In the end, it turns out that the “Theatre de Fantasie” is actually a living theater that preys and feeds off the dreams of its victims, and turns them into mindless zombies, while they are trapped in their own little dream world full of both dreams and nightmares.
Thankfully, mostly because of Litefoot being as keen and sharp as ever in noticing that time was passing by too quickly and that the audience was laughing but not moving their mouths at all, Jago, Litefoot, Quick (Conrad Asquith) and Dr. Ormon Sacker (David Wiseby), were all able to get out of the theater, which ended up folding up on itself in a very “Doctor Who” fashion.
I think this would have looked stunning visually, and for some reason, the audience laughing reminded me of those wooden dummies in “The God Complex”. I love the fact that they really made use of theater terms and that they actually were able to escape thanks to Jago proclaiming that they were self-aware and broke down the “fourth wall”.
This was a surreal piece of work, and I love how it explored the deepest desires of the pair, and their worst nightmares as well.
“The Ruthaven Inheritance” by Andy Lane was a perfect way to wrap up the second series. It was a good and strong story with surprising twists and turns, and concluded well with a little bit of a surprise at the end.
In this story, both Jago and Litefoot are put through the wringer as Sanders’ warning that they would lose everything they hold dear to them came true.
Jago lost his theater and retained his debt, while Litefoot lost his job as a lecturer and police pathologist in one go because of the fact that Ellie is living with him while he searches and experiments for a cure for her. (I love the fact though that he’s been feeding her black pudding in the meantime).
Litefoot is then offered a job in examining some bones that have been unearthed at the Ruthaven Estate, and asks Sacker to come with him. However, it turns out that Ruthaven and his family are genetic experiments created by Sanders and Litefoot was lured their to be killed.
Thankfully, Sacker is the one who bites the dust, and Ellie gets her first taste of blood after saving her dear Professor. He, however, deduces that the underground river in the catacombs he is in might be key to ridding themselves of Sanders, who, at that very moment, was busy in the Ruthaven Estate outlining his evil plans and getting ready to be rid of Jago, who had followed Ellie to the estate.
Jago then manages to save the day by throwing an ax to topple a chandelier, thus trapping Sanders in the crumbling and very wet mansion.
Ellie, no longer under the influence of Sanders, hopefully is getting better, and everything seems back to normal in the end, with Litefoot being reinstated, and Jago getting back his theater.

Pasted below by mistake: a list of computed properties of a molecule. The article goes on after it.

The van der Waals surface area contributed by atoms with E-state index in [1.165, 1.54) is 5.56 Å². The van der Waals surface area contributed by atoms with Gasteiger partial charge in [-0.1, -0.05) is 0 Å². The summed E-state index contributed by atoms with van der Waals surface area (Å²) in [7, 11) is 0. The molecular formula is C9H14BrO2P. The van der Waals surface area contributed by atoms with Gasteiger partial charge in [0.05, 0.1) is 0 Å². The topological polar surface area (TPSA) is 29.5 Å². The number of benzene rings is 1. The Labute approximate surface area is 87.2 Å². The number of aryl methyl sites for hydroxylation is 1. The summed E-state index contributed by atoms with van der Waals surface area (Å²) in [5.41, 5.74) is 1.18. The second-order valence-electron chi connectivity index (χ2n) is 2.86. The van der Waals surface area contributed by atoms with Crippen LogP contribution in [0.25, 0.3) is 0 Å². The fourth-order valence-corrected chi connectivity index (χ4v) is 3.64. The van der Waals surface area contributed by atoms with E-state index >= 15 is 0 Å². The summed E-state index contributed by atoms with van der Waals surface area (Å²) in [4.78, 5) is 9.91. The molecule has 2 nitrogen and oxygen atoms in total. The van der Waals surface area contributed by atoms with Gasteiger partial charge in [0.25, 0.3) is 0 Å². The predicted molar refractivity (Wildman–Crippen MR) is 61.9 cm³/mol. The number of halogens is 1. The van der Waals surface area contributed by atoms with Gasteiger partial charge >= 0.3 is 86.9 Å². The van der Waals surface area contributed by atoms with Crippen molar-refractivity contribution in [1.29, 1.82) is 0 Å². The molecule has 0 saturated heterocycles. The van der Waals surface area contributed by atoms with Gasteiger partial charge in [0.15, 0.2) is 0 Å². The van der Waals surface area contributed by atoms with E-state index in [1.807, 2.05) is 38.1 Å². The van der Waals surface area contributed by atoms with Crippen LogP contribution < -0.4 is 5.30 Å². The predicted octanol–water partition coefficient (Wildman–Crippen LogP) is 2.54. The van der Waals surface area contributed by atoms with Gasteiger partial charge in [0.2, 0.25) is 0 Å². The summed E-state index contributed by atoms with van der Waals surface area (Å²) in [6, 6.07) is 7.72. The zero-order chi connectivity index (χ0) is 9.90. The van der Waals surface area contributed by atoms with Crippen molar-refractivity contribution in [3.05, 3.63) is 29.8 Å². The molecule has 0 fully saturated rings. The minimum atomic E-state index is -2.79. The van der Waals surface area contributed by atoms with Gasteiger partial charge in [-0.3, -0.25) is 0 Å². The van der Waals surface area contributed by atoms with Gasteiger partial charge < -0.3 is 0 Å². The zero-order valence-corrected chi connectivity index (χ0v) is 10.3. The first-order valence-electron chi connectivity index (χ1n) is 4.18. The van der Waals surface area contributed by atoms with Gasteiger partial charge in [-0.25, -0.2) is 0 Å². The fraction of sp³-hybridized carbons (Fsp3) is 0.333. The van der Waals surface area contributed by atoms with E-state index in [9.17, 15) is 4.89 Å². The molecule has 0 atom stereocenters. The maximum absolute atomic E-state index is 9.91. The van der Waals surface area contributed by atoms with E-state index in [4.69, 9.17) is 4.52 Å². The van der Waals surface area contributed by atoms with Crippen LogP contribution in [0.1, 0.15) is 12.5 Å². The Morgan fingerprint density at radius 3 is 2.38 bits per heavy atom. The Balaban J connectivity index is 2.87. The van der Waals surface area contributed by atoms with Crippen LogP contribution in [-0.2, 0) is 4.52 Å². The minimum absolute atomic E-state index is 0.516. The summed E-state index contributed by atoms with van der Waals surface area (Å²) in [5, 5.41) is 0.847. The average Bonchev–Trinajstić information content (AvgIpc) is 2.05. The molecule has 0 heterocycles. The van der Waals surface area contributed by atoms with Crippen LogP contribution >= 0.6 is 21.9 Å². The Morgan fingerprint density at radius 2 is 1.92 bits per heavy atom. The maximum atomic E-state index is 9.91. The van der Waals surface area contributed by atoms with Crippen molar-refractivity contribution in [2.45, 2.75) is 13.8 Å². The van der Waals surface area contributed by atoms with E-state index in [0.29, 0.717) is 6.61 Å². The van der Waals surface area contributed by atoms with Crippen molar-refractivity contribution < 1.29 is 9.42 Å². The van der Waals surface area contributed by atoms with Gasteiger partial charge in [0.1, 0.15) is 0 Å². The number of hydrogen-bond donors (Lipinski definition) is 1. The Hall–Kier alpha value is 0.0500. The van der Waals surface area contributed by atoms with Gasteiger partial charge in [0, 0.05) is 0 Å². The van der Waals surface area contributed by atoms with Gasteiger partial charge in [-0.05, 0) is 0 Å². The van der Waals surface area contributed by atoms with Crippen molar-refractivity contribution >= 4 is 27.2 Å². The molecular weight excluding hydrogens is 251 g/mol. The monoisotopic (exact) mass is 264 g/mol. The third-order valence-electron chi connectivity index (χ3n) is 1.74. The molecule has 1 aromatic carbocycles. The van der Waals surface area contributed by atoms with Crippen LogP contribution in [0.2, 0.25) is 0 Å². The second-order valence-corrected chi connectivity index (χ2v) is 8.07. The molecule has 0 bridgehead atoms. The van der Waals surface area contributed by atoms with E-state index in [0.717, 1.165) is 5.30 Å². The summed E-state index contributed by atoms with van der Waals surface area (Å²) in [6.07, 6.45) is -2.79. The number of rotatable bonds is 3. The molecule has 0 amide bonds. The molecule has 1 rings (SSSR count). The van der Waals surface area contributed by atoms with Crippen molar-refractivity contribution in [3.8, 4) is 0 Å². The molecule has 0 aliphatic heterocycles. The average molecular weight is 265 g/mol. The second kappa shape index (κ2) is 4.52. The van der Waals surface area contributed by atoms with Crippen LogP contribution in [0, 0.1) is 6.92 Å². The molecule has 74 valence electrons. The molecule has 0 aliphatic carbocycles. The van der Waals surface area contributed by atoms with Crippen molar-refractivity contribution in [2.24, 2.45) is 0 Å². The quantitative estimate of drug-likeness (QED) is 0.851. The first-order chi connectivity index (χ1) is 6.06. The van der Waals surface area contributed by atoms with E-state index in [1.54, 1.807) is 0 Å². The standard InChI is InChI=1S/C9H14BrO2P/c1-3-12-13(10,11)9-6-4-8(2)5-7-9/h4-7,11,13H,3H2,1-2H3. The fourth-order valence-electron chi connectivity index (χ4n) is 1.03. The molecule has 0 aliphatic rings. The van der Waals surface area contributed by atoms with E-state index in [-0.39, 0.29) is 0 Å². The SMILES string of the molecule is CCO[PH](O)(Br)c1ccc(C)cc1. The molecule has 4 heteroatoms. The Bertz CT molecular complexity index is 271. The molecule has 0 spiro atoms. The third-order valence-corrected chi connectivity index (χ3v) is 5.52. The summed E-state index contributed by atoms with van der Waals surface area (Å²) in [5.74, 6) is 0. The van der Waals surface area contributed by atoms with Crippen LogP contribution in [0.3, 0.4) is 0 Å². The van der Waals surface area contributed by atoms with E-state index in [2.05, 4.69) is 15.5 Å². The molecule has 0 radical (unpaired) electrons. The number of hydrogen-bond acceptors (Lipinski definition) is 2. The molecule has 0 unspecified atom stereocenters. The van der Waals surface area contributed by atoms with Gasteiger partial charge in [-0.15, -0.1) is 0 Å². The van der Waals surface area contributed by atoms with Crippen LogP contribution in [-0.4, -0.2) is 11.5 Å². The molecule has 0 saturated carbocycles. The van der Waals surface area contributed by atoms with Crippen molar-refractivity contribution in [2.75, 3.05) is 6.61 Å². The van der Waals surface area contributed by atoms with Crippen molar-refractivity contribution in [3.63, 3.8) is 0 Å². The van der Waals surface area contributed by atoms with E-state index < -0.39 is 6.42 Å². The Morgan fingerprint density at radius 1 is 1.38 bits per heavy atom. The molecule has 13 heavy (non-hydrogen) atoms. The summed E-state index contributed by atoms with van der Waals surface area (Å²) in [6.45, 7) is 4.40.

However nothing could have prepared me for the surprise that they had waiting for us at the end- Louise Jameson pops up as Leela with a proclamation that they have a case to solve together, just as Quick gives Jago and Litefoot a new case to solve.
I loved the way that this series wrapped up, and I loved how menacing and terrifying David Collings’ Sanders was throughout his entire run as the cruel vampire.
Also, I loved the fact that this series knows not only how to handle their characters well, but that all the little pieces in all of the stories fit perfectly together in the end in such a satisfactory way.
Interestingly enough, in my Classic Who watch, I am almost at “The Invasion of Time” in which Leela does leave the Fourth Doctor (Tom Baker), so it was interesting to hear Jameson here, so many years after she first played Leela.
Of course, as she is older, her voice is deeper, but aside from that, in the few lines Leela does have here, it looks like she hasn’t forgotten at all how to play the lovable “warrior of the Sevateem tribe”.
All in all, Series 2 was stronger than the first series, which not only experimented with the audio drama format, and reintroduced a very old friend, but continued and developed the ongoing series as well.
Did you like Series 2 of “Jago & Litefoot”? What was your favorite story in this series? How did you like Louise Jameson returning as Leela at the end of the last story? Also, how do you listen to Big Finish audios, do you do anything while listening or do you just end up not doing anything because you get so invested in it? Let me know what you think in the comments below!